Margarita Madness


I had three couples coming to my house for a dinner party, but no idea what I was going to serve. It’s 2014, meaning this was not going to be your mother’s dinner party. It had to be a kosher meal that accommodated a vegetarian, a gluten-free person, and some meat lovers. What a challenge to please everyones’ palate. I pored through cookbooks, recipes I’ve torn out of newspapers and magazines, and the internet. I was determined to make everyone happy and try some new recipes.

Then, as if by magic, something caught my eye on a high shelf in my kitchen – those margarita glasses from my wedding registry. We thought we would have many festive parties and use them all the time. I have never used them in the twenty years I’ve been married. So much for that idea. Shockingly, life has not been one big party.

I had found the idea to build my dinner party around – margaritas! Who cared that it was cold outside? Festivities are called for year-round.

Slowly, it all came together. Here’s what I served:

  • Guacamole and Chips
  • Carrot, Chile and Cilantro Soup
  • Sliced Skirt Steak on a bed of Spanish Rice
  • Chopped Romaine Salad with corn, black beans and tomatoes
  • Spicy, Smoky Lentils
  • Corn and Flour Tortillas
  • Sides of Salsa Verde, Chipolte Salsa, Cabbage, Avocado and Green Onions
  • Gluten-Free Chocolate Chip Brittle
  • Sweet-Potato Cake
  • Sliced Oranges

It was a labor of love to cook for my friends and create a meal that everyone could enjoy. I’ve put two of the recipes from this meal that my guests enjoyed on my blog if you’d like to try them too. The margaritas were a delicious and fun addition to the usual wine, beer and scotch. Apparently I gave my friend an idea, as she wrote me the next day:

“You inspired me: on our way home, I conducted a mental inventory of our unused kitchen items, and came up with: a vintage 1970’s punch bowl, a waffle iron…and my mother-in-law’s circa 1955 jello molds.  I’m thinking the punch bowl is the way to go for our next dinner party (it’s really groovy, with green blown glass and matching cups), though I’m a little curious to break out the jello molds.  Maybe the ticket is to add some vodka to the jello before I chill it??”

Did someone say Jello? I totally want to be invited to that dinner party!

Sure my mother, in her Martha Stewart way, taught me that things don’t always have to be used for their intended purpose – I may have used the margarita glasses once to serve a dessert in. I am a big cleaner-outer but somehow have not been able to give the glasses away. I knew there was a party waiting to happen, and those glasses were going to be waiting for me saying “hola, what took you so long?”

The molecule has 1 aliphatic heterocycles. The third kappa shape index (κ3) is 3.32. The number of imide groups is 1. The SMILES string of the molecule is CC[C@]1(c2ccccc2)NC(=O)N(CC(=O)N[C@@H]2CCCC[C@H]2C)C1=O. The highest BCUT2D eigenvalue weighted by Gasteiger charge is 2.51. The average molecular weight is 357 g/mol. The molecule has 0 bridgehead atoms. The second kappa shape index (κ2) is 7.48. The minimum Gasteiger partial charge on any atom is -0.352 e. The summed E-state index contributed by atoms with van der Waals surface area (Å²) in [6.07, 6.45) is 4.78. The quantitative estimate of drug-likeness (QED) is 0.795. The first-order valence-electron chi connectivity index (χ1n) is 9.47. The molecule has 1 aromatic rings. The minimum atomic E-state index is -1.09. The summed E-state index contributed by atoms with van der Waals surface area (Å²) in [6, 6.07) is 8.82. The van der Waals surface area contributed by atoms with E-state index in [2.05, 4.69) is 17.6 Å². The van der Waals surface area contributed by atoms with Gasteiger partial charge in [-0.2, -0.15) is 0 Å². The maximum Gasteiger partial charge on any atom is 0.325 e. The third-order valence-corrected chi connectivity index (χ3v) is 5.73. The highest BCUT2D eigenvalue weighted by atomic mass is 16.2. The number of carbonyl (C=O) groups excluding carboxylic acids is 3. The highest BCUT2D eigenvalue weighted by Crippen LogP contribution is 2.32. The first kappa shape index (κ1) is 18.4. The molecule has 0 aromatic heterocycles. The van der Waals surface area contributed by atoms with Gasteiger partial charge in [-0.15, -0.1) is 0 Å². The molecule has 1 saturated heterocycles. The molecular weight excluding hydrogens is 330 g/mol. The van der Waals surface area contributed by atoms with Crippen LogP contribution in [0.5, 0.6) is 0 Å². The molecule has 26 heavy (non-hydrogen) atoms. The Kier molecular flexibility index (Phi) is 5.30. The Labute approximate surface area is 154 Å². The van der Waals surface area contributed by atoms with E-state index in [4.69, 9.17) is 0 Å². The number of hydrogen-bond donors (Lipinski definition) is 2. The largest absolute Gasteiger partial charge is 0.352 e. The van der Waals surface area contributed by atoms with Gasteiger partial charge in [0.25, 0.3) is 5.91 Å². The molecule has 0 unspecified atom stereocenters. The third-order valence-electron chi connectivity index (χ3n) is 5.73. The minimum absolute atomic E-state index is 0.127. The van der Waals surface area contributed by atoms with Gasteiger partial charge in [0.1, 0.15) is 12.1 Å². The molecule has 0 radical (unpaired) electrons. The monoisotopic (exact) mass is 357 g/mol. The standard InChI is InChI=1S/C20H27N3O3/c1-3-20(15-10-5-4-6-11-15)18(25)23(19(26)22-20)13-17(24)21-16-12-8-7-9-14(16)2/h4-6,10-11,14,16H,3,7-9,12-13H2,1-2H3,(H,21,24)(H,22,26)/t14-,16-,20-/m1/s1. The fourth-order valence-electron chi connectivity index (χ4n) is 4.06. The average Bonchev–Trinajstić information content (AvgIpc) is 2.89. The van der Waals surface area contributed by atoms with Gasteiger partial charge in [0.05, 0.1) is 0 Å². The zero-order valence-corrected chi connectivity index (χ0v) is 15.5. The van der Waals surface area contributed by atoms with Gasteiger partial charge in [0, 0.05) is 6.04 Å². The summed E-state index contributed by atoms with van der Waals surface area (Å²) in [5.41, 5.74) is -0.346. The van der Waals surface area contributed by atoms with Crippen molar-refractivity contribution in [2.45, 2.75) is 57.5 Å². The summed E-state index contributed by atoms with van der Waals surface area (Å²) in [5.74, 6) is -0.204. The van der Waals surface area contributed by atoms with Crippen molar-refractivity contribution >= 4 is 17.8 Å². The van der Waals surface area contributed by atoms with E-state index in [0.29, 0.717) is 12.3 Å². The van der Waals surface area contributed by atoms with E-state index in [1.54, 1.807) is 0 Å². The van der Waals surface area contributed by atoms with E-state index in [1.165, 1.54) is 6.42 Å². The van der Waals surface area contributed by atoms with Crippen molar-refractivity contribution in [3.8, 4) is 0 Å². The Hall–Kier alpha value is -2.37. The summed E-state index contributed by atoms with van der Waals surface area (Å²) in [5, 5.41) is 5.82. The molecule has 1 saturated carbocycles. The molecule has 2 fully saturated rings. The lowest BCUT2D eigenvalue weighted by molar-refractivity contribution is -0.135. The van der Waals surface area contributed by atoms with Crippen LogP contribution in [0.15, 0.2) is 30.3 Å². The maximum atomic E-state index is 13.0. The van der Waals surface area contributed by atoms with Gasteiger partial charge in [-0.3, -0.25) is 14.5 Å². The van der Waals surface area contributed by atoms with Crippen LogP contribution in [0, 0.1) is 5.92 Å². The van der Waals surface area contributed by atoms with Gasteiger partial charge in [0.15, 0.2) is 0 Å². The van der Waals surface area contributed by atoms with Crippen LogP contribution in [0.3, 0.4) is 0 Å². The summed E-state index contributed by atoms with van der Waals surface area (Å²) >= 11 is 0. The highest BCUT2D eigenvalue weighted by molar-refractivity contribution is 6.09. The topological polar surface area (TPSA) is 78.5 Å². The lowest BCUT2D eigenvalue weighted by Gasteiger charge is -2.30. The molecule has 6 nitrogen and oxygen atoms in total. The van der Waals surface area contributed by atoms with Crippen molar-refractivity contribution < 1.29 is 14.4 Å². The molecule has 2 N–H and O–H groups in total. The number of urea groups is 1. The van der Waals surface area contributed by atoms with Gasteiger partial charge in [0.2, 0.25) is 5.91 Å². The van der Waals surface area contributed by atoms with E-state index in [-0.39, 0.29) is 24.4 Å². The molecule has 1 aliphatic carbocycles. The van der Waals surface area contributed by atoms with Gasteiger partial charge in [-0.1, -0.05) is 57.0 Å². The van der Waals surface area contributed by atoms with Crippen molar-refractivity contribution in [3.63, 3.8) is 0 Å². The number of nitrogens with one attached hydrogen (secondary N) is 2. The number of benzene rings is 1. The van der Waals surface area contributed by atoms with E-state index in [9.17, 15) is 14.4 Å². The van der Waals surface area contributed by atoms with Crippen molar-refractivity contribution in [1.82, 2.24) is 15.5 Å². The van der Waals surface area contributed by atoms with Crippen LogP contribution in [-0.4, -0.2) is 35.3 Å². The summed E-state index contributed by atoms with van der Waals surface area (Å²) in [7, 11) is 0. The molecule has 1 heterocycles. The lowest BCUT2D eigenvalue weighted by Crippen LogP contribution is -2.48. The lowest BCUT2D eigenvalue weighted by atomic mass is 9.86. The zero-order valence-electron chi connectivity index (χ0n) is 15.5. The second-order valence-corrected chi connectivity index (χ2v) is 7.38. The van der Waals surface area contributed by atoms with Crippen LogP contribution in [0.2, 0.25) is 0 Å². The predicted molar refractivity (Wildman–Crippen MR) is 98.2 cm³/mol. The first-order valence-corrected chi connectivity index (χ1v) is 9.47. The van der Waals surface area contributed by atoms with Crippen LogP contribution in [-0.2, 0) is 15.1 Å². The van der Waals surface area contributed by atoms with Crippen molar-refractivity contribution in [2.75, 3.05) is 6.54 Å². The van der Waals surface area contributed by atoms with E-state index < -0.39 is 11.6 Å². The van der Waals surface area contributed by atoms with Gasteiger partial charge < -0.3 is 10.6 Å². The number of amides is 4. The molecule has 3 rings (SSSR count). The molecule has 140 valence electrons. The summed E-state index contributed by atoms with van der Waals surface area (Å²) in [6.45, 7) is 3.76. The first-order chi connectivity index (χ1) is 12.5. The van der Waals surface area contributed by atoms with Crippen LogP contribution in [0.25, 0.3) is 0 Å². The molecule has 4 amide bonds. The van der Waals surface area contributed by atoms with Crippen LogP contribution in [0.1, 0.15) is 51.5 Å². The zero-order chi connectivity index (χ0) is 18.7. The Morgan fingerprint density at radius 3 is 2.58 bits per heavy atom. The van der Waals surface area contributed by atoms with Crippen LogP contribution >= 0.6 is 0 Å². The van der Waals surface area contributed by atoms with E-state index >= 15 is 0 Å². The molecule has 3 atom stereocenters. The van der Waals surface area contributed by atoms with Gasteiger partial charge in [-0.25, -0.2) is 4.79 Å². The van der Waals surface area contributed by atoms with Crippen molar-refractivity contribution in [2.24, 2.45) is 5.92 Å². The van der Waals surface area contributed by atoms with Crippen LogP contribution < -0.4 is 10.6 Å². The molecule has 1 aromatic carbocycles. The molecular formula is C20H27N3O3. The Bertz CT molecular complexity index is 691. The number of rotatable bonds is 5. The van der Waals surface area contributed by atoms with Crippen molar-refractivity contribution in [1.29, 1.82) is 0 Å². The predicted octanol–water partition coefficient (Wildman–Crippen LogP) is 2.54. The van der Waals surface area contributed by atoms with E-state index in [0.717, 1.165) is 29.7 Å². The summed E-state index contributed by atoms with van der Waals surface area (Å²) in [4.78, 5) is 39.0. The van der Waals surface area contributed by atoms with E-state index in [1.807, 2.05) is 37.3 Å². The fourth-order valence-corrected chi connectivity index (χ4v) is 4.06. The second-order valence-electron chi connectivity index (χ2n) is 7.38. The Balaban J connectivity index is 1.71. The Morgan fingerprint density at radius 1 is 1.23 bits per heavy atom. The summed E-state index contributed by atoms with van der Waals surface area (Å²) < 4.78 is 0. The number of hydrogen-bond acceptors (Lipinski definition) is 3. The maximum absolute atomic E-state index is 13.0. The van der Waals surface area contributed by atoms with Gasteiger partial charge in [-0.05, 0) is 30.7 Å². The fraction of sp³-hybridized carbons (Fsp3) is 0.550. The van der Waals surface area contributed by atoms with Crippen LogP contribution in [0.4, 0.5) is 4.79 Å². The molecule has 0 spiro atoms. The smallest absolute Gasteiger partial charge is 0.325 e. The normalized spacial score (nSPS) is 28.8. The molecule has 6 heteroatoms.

I can now scratch that off my list. As my husband and I were cleaning up, enjoying the afterglow and buzz of the party, we were deciding whether to wash the glasses by hand or put them in the dishwasher.

“Why not put them in the dishwasher? If they break, I don’t think we’d miss them,” he said.

Nope, I couldn’t risk it so I hand-washed them. It was a delightful evening – God willing, there will definitely be more parties in my future. Who knows what other inspiring treasures I’ll find in my house? Maybe next we’ll have a slumber party and I can finally use those breakfast-in-bed trays.

The Lost Art of Hospitality


People don’t seem to entertain much in their homes anymore. Maybe it’s their busy lives or a lack of confidence in their cooking abilities, or their self-consciousness about their homes. I like to have people over. Not all the time, of course. I love going out to eat where someone else has planned the menu, shopped for the ingredients, cooked and cleaned up. It’s generally worth every penny.

What makes a meal great for me is the company.

Home hospitality invites people into your private world, if you are so inclined. Some people find it too invasive and stressful.  For me, it is a way to connect with people and share values and customs. My children learn how to be hosts and hostesses.  They have to engage guests in conversation, make everyone feel welcome and comfortable, and help with the dishes. They put their devices down and make eye contact. And they learn to speak with adults who are not their parents, teachers or coaches.

It doesn’t matter if you buy prepared food and serve it on paper plates or cook a feast served on your china and crystal. After all, what’s the use of having all those beautiful things if they are only going to be used as decoration behind glass or stored in a closet? Using them lends beauty and a special aura to a meal. It creates memories for our children, who will in turn be happy to use them when we pass them along the family chain.

My mother was a master of entertaining. She made everyone feel warm and welcomed. She was so skilled at making her table look beautiful and her food delicious while also pleasing to the eye. She prided herself on “assembling” meals, a mixture of store-bought items which she would masterfully spruce up and home-made foods. I can only share this secret now that she is gone. I think she wouldn’t mind. Okay Mom?

The truth is, people are happy to be invited and not have to cook.  Unless you’re a world-class chef or the food is vile, no one will remember what they ate. And no one cares if you spent days slaving in the kitchen or merely a couple of hours. What they will remember is the feeling they had while in your home.